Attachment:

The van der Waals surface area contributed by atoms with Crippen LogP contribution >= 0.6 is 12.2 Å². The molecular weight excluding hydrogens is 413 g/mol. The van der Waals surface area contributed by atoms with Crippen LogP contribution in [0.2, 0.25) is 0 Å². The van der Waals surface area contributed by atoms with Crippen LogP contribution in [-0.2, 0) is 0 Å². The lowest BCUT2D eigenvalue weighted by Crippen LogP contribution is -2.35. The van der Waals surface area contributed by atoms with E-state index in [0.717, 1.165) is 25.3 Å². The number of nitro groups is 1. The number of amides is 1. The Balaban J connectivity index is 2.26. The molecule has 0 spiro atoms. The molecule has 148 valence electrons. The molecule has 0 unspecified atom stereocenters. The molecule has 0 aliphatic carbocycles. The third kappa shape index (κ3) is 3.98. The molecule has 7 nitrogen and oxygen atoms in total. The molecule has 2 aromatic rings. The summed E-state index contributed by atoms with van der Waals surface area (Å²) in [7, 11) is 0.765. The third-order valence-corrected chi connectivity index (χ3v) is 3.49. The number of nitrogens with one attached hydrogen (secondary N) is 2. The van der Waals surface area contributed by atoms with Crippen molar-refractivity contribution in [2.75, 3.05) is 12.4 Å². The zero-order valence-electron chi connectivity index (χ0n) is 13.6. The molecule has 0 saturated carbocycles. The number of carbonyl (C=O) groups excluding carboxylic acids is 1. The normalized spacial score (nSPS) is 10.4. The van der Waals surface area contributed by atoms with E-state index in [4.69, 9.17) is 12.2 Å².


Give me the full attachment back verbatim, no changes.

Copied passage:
The van der Waals surface area contributed by atoms with Crippen LogP contribution >= 0.6 is 12.2 Å². The molecular weight excluding hydrogens is 413 g/mol. The van der Waals surface area contributed by atoms with Crippen LogP contribution in [0.2, 0.25) is 0 Å². The van der Waals surface area contributed by atoms with Crippen LogP contribution in [-0.2, 0) is 0 Å². The lowest BCUT2D eigenvalue weighted by Crippen LogP contribution is -2.35. The van der Waals surface area contributed by atoms with E-state index in [0.717, 1.165) is 25.3 Å². The number of nitro groups is 1. The number of amides is 1. The Balaban J connectivity index is 2.26. The molecule has 0 spiro atoms. The molecule has 148 valence electrons. The molecule has 0 unspecified atom stereocenters. The molecule has 0 aliphatic carbocycles. The third kappa shape index (κ3) is 3.98. The molecule has 7 nitrogen and oxygen atoms in total. The molecule has 2 aromatic rings. The summed E-state index contributed by atoms with van der Waals surface area (Å²) in [7, 11) is 0.765. The third-order valence-corrected chi connectivity index (χ3v) is 3.49. The number of nitrogens with one attached hydrogen (secondary N) is 2. The van der Waals surface area contributed by atoms with Crippen molar-refractivity contribution in [2.75, 3.05) is 12.4 Å². The zero-order valence-electron chi connectivity index (χ0n) is 13.6. The molecule has 0 saturated carbocycles. The number of carbonyl (C=O) groups excluding carboxylic acids is 1. The normalized spacial score (nSPS) is 10.4. The van der Waals surface area contributed by atoms with E-state index in [4.69, 9.17) is 12.2 Å².